Sports is many things, but an inspiration to artists can seem like a stretch. After all, sports is about competing in a zero-sum game that is increasingly becoming data-oriented. But athletes and artists are still both human and several Netflix sports documentaries flesh this out.
Busy online Super Bowl betting proves not even a pandemic can slow down people’s hunger for sports. It goes beyond just entertainment as sports has several themes that touch people.
That’s why there is no shortage of Netflix sports documentaries that highlight how sports brings out the best in humans in terms of passion, grit, and artistry. Picking just five was tough.
Watch these 5 Sports Docus on Netflix to get Inspired
There are hundreds of documentaries on Netflix and most of them will leave you feeling touched, horrified, or inspired. Likewise, these five sports documentaries will do the same plus appeal to the artist inside you.
- The Speed Cubers (2020)
This isn’t just a look into the exciting world of speedcubing. This is also a story about the moving friendship between Max Park and Feliks Zemdegs, the two fastest speedcubers in the world.
Speed Cubers has everything you want in a feelgood documentary: an autistic kid in Park who grows up to become one of the best speedcubers in the world, a true blue bromance between him and Zemdegs, and themes on the power of passion.
At just 40 minutes long (shorter than an episode in many Netflix original series), this is a must-watch whenever you need a “pick me up.”
- A Kid From Coney Island (2020)
The colorful life and NBA career of two-time NBA All-Star Stephon Marbury is brought to light in this documentary produced by Kevin Durant.
“I went from making $20 million a year to zero.”
Marbury went from rags to riches to rags and was the poster child of the troubled star athlete. Often misunderstood, A Kid From Coney Island finally digs into Marbury’s life and goes beyond his exploits on the hardwood.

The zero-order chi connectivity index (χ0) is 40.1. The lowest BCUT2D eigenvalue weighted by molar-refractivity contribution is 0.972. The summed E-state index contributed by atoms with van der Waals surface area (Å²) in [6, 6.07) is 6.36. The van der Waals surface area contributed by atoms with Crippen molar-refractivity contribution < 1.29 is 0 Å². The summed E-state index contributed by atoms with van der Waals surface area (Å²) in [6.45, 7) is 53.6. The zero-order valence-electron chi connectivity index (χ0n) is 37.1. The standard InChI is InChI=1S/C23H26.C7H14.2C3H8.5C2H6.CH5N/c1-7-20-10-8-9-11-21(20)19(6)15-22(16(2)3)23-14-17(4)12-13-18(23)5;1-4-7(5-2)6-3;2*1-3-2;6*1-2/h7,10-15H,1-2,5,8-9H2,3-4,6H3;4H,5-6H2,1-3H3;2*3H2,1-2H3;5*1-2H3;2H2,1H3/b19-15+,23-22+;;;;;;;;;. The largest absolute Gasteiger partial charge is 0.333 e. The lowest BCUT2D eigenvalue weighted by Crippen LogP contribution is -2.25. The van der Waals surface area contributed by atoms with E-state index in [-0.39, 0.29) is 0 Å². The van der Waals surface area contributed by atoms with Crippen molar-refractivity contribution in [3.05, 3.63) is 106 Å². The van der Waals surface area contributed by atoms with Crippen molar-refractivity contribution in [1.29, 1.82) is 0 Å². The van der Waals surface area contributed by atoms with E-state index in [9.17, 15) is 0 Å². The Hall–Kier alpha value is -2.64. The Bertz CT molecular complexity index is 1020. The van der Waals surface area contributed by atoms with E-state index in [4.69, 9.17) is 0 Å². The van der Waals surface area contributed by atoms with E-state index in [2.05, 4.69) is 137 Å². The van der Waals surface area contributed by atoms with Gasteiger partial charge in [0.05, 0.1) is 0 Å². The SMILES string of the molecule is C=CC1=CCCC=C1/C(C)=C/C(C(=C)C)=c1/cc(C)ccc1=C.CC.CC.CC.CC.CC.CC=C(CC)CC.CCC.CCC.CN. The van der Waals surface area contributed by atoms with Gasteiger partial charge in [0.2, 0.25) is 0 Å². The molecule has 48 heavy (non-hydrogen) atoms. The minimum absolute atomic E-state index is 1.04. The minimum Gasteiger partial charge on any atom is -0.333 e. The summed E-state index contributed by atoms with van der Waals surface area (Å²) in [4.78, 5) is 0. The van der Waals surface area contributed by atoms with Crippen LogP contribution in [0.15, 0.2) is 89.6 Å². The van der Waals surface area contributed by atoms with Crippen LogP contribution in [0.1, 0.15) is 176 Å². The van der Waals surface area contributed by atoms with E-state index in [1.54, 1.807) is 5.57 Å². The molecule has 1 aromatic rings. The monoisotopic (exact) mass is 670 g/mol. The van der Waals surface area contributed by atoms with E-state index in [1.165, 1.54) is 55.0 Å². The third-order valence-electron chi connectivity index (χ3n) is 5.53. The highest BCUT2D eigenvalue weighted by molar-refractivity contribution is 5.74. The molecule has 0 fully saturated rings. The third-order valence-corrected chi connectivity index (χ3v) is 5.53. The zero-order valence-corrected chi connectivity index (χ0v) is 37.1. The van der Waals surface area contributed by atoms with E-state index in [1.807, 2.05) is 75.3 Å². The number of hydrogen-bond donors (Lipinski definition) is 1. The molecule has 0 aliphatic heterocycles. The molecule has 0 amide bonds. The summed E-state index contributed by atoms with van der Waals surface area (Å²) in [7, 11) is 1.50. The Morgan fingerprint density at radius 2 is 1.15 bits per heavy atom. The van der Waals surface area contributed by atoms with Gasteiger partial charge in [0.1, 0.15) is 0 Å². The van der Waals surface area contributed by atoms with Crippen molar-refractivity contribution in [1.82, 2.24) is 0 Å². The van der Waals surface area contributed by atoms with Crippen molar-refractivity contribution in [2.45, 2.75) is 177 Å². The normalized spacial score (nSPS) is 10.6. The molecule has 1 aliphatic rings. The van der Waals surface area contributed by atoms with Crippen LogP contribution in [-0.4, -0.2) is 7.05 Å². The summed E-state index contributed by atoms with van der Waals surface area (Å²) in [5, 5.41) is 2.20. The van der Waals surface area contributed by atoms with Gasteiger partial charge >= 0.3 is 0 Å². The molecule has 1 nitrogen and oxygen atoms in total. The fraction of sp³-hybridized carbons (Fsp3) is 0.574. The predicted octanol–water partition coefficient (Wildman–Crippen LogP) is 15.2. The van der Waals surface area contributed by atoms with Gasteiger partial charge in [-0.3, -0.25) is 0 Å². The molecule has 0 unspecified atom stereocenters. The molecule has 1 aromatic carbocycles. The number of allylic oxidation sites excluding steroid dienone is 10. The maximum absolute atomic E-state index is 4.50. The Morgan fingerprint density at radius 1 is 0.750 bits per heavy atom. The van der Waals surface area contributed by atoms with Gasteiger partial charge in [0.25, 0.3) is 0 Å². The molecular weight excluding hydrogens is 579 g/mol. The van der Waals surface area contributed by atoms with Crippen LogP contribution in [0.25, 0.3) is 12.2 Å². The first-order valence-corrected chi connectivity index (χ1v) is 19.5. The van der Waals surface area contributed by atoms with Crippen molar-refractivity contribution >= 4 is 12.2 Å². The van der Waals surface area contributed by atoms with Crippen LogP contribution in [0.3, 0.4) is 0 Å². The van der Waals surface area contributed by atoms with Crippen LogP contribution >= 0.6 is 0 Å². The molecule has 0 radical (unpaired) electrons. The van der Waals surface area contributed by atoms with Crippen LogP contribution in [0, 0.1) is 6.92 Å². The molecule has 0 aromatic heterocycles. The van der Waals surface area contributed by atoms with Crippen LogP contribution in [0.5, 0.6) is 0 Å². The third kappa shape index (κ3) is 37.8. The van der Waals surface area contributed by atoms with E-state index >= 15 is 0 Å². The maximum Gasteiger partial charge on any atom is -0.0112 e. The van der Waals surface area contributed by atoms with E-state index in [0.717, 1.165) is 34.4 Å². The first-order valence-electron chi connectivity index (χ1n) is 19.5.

For many athletes like “Starbury”, it was more than just basketball. And like Marbury, plenty of artists often find themselves at odds with society and its rules and conventions. You can empathize with Marbury in this poignant doc.
- Losers (2019)
If history was written by the victors, where did the stories of the losers go? This eight-part docu-series explores this other side of the story and interviews athletes and their inner network about their tales of loss and how they turned these into something positive.
Sports culture is equal parts inspirational and equal parts toxic. There is a near-oppressive belief that winning is everything and losing is unacceptable.
But some of life’s most beautiful moments can only be born after experiencing suffering and defeat. Similarly, many artists face constant defeat either from their own self-doubts to rejection from their prospective clients.
Losers gets the right idea by exploring how we can overcome defeat and turn it into something bigger. Something inspirational.
- Home Game (2020)
You’ve heard of football, soccer, and eSports. But have you heard of Kok Boru? Home Game explores the stories of some of the world’s unique sports, most of which most of us are only finding out today.
This Netflix docuseries, which features eight episodes at 30 minutes in length, features these obscure sports and how they impact their local regions.
If anything, you can get your creative juices flowing as many of these sports will blow your mind. Just when you think society stomps out the crazy and the unique, think again.
- Last Chance U (2016-20)
As its title suggests, Last Chance U is a show chronicling the lives of once-promising football prospects who have lost their spot at a major program due to off-field antics, poor academic performance, or a combination of both.
Last Chance U has plenty to unpack from the problematic backgrounds of these athletes to the systemic injustices placed upon them. It’s also about learning to overcome your greatest enemy: yourself.
Academic advisor Brittany Wagner plays a major role in the show as she guides these young players through their semesters hoping to keep them engaged in school while staying out of trouble away from it.
While sports and art can seem like worlds apart, the inner turbulence and economic challenges faced here are subjects both athletes looking to the big leagues and starving artists can relate to.
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